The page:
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‘What makes you susceptible is caring about doing well’: Claude Steele on stereotype threat

Students who are affected by stereotypes can underperform despite being highly qualified in a particular area.
Students who are affected by stereotypes can underperform despite being highly qualified in a particular area, according to GSE emeritus professor Claude Steele. (Photo: Steve Debenport/Getty Images)

‘What makes you susceptible is caring about doing well’: Claude Steele on stereotype threat

On this episode of "School’s In," how the fear of confirming a negative stereotype can hurt students’ performance.

Negative stereotypes—about race, age, gender, religion, even the region of the country a family is from—could undermine students’ performance at school even if they’re well prepared, according to GSE emeritus professor Claude Steele.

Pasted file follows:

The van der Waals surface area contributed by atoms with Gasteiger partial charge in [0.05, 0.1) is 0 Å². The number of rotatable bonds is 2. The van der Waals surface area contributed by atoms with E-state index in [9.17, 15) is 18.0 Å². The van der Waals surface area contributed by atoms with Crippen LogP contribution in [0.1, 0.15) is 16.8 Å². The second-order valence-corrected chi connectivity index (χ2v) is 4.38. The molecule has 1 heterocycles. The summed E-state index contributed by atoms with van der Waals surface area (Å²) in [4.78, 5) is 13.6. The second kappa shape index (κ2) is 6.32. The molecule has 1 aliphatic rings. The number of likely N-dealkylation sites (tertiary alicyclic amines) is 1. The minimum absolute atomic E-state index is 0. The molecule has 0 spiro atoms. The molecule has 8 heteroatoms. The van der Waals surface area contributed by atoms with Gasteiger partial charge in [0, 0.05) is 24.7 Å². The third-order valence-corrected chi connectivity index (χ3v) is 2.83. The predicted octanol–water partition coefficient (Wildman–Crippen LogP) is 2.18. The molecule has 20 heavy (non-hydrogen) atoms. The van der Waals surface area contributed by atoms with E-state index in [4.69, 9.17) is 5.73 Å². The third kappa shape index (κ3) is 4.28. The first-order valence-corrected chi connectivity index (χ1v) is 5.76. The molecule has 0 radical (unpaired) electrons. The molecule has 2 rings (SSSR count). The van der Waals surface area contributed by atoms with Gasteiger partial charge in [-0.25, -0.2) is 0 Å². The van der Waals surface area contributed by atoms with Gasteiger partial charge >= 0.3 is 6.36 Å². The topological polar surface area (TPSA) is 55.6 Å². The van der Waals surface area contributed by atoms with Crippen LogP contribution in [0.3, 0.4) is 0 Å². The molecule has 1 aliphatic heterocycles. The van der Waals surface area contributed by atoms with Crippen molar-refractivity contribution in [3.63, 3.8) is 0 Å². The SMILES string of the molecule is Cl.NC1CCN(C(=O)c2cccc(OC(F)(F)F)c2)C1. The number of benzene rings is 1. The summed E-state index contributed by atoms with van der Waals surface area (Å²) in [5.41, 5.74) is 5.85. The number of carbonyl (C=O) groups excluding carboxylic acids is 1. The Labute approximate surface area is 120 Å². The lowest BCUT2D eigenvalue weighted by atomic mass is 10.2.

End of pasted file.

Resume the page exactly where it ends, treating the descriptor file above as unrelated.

“When you're in a situation where a bad idea about one of those identities is relevant to what you're doing,” Steele said, you could underperform—but only if you care about doing well.

On this episode of School’s In, Steele joined GSE Dean Dan Schwartz and Senior Lecturer Denise Pope to talk about the phenomenon of stereotype threat, how it can affect a child’s achievement and what parents and teachers can do to ease the impact.

It can show up, he said, during a parent-teacher conference between a white teacher and minority parents whose child is having trouble at school.

“The minority family is worried: Are you seeing the true promise and talents of my kid, or are you stereotyping him?” Steele said. “And the teacher is worried about saying anything critical and being seen as racist. That’s American history visiting that conversation right there, and the form it takes is stereotype threat.”

Listen from the link below, and find more episodes of School's In at the Stanford Radio main page. The show airs Saturdays on SiriusXM Insight Channel 121.

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January 19, 2019
Curriculum and Instruction | K-12 | Technology
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